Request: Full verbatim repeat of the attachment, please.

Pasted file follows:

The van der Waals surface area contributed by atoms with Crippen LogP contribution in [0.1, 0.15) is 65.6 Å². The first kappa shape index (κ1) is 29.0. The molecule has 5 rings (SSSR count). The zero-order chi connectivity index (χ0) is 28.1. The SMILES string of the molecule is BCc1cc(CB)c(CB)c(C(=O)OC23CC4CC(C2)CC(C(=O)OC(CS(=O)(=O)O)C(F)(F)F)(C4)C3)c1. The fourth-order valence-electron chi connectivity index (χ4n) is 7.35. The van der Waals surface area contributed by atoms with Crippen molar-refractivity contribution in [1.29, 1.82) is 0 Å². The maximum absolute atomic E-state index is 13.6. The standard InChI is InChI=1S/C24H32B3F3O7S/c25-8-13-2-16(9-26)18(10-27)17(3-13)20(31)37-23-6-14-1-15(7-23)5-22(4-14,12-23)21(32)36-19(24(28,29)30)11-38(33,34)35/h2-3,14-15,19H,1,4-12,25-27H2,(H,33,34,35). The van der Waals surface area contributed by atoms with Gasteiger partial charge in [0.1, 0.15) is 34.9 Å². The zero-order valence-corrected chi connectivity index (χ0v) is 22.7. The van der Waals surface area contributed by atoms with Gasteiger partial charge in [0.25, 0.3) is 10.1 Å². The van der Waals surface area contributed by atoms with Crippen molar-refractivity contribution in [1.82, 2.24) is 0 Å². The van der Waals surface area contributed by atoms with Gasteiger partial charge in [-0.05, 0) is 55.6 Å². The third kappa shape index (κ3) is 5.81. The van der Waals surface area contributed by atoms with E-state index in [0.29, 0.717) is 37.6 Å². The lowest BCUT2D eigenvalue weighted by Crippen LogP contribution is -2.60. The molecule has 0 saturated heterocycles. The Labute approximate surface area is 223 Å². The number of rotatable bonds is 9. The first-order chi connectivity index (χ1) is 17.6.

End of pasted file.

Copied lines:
The van der Waals surface area contributed by atoms with Crippen LogP contribution in [0.1, 0.15) is 65.6 Å². The first kappa shape index (κ1) is 29.0. The molecule has 5 rings (SSSR count). The zero-order chi connectivity index (χ0) is 28.1. The SMILES string of the molecule is BCc1cc(CB)c(CB)c(C(=O)OC23CC4CC(C2)CC(C(=O)OC(CS(=O)(=O)O)C(F)(F)F)(C4)C3)c1. The fourth-order valence-electron chi connectivity index (χ4n) is 7.35. The van der Waals surface area contributed by atoms with Crippen molar-refractivity contribution in [1.29, 1.82) is 0 Å². The maximum absolute atomic E-state index is 13.6. The standard InChI is InChI=1S/C24H32B3F3O7S/c25-8-13-2-16(9-26)18(10-27)17(3-13)20(31)37-23-6-14-1-15(7-23)5-22(4-14,12-23)21(32)36-19(24(28,29)30)11-38(33,34)35/h2-3,14-15,19H,1,4-12,25-27H2,(H,33,34,35). The van der Waals surface area contributed by atoms with Gasteiger partial charge in [0.1, 0.15) is 34.9 Å². The zero-order valence-corrected chi connectivity index (χ0v) is 22.7. The van der Waals surface area contributed by atoms with Gasteiger partial charge in [0.25, 0.3) is 10.1 Å². The van der Waals surface area contributed by atoms with Crippen molar-refractivity contribution in [1.82, 2.24) is 0 Å². The van der Waals surface area contributed by atoms with Gasteiger partial charge in [-0.05, 0) is 55.6 Å². The third kappa shape index (κ3) is 5.81. The van der Waals surface area contributed by atoms with E-state index in [0.29, 0.717) is 37.6 Å². The lowest BCUT2D eigenvalue weighted by Crippen LogP contribution is -2.60. The molecule has 0 saturated heterocycles. The Labute approximate surface area is 223 Å². The number of rotatable bonds is 9. The first-order chi connectivity index (χ1) is 17.6.